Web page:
Measurement of albumin reflection coefficient with isolated rat glomeruli

Virginia J. Savin, Ram Sharma, Helen B. Lovell, Dan J. Welling

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157 Scopus citations


Macromolecular permeability of the glomerular capillary has been inferred from the clearance of endogenous protein or infused macromolecules. Permeability is increased after treatment with polycations as well as after renal injury. It has previously been shown that the capillaries of glomeruli isolated from normal mammals expand or collapse in response to transcapillary albumin gradients and that the magnitude of the changes in capillary volume and in total glomerular volume are directly proportional to the applied oncotic gradients. In the experiments presented here, the volume responses of control glomeruli and of glomeruli treated with protamine (100 to 600 μg|mL for up to 60 min) were used to calculate the albumin reflection coefficient, σalbumin, and the convectional permeability, PCOnvectional albumin = (1 - σalbumin), of the capillary wall. σalbumin for normal glomeruli was about 1 (Pconvectional albumin = 0); σalbumin fell to a minimum of 0.2 ± 0.1 (Pconvectional albumin = 0.8 ± 0.1) after incubation with protamine sulfate (600 μg/ mL) for 30 min. Retraction and fusion of podocyte foot processes and denudation of the underlying matrix was seen on scanning electron micrographs of protamine-treated glomeruli. These results confirm that it is possible to study macromolecular permeability of the glomerular capillary in vitro and to calculate albumin independent of hemodynamic and systemic humoral influences. This method will permit the assessment of the effects of individual mediators of glomerular injury and the study of glomeruli from kidneys affected by experimentlaly induced or naturally occurring renal diseases.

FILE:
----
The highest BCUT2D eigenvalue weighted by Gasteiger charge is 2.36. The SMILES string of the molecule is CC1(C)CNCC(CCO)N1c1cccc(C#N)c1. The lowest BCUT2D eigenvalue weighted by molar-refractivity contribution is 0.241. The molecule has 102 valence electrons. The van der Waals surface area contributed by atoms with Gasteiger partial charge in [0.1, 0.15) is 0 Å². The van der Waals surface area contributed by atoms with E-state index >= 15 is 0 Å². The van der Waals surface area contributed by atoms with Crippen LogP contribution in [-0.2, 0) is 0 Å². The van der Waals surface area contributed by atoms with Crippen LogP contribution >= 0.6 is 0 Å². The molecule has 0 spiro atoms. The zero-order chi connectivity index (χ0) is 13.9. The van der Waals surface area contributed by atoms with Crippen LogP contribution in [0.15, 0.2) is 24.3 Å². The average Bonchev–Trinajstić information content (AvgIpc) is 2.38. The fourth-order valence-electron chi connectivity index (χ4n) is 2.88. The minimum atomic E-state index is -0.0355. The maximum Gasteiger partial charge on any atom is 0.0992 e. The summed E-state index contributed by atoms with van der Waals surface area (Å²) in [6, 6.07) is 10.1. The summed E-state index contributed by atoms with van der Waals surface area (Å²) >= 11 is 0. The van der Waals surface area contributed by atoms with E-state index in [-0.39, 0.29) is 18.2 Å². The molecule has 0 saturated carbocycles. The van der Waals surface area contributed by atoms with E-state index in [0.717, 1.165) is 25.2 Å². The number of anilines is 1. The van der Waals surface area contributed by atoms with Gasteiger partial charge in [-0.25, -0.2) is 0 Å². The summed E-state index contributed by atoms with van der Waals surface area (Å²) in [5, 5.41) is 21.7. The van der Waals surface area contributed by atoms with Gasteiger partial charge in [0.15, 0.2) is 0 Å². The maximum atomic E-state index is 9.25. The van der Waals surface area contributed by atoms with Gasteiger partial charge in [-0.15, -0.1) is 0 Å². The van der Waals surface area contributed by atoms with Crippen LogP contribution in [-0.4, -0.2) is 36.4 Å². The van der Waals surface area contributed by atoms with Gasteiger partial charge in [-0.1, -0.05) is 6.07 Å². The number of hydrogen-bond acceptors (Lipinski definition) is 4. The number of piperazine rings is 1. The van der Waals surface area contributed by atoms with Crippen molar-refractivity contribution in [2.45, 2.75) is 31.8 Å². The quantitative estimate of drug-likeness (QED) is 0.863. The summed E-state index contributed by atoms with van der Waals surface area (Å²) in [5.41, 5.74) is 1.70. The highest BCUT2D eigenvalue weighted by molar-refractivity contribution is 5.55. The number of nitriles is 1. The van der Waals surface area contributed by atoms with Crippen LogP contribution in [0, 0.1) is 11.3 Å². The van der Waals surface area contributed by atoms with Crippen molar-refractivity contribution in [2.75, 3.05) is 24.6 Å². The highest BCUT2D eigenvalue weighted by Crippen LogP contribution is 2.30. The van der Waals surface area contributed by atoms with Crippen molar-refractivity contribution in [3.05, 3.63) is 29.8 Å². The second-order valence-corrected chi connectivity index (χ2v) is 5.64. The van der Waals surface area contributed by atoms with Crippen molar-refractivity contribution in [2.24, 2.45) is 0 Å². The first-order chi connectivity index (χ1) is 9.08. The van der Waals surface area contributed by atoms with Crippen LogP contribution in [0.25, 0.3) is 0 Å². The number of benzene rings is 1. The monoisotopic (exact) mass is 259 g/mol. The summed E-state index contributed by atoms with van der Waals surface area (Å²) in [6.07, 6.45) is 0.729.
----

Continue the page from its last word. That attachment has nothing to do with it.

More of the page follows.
Original languageEnglish (US)
Pages (from-to)1260-1269
Number of pages10
JournalJournal of the American Society of Nephrology
Issue number6
StatePublished - Dec 1992
Externally publishedYes


  • Albumin permeability
  • Glomerular capillary
  • Polycation
  • Protamine
  • Proteinuria

ASJC Scopus subject areas

  • General Medicine


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